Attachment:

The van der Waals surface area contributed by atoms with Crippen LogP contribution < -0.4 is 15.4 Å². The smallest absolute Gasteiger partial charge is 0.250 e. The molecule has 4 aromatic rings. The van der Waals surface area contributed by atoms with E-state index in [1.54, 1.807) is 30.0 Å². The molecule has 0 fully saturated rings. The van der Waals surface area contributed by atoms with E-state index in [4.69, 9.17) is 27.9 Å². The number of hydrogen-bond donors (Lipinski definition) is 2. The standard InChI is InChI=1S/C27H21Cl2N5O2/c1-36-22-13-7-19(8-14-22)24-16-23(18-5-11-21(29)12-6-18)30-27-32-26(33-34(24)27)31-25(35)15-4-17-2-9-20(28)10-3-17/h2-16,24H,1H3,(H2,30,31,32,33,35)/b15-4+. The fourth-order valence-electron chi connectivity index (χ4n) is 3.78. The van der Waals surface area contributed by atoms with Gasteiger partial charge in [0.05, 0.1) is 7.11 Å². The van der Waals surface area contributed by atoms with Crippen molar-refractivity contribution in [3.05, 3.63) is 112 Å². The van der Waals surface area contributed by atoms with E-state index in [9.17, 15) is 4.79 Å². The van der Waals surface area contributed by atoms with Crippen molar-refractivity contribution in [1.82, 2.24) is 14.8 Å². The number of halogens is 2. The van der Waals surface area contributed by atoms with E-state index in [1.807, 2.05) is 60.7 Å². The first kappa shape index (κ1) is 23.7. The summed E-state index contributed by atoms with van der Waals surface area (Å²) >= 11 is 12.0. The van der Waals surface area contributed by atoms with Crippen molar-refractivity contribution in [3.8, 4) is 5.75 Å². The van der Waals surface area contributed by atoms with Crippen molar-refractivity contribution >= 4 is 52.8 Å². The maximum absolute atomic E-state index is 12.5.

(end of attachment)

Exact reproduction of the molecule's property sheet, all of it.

The van der Waals surface area contributed by atoms with Crippen LogP contribution < -0.4 is 15.4 Å². The smallest absolute Gasteiger partial charge is 0.250 e. The molecule has 4 aromatic rings. The van der Waals surface area contributed by atoms with E-state index in [1.54, 1.807) is 30.0 Å². The molecule has 0 fully saturated rings. The van der Waals surface area contributed by atoms with E-state index in [4.69, 9.17) is 27.9 Å². The number of hydrogen-bond donors (Lipinski definition) is 2. The standard InChI is InChI=1S/C27H21Cl2N5O2/c1-36-22-13-7-19(8-14-22)24-16-23(18-5-11-21(29)12-6-18)30-27-32-26(33-34(24)27)31-25(35)15-4-17-2-9-20(28)10-3-17/h2-16,24H,1H3,(H2,30,31,32,33,35)/b15-4+. The fourth-order valence-electron chi connectivity index (χ4n) is 3.78. The van der Waals surface area contributed by atoms with Gasteiger partial charge in [0.05, 0.1) is 7.11 Å². The van der Waals surface area contributed by atoms with Crippen molar-refractivity contribution in [3.05, 3.63) is 112 Å². The van der Waals surface area contributed by atoms with E-state index in [9.17, 15) is 4.79 Å². The van der Waals surface area contributed by atoms with Crippen molar-refractivity contribution in [1.82, 2.24) is 14.8 Å². The number of halogens is 2. The van der Waals surface area contributed by atoms with E-state index in [1.807, 2.05) is 60.7 Å². The first kappa shape index (κ1) is 23.7. The summed E-state index contributed by atoms with van der Waals surface area (Å²) >= 11 is 12.0. The van der Waals surface area contributed by atoms with Crippen molar-refractivity contribution in [3.8, 4) is 5.75 Å². The van der Waals surface area contributed by atoms with Crippen molar-refractivity contribution >= 4 is 52.8 Å². The maximum absolute atomic E-state index is 12.5.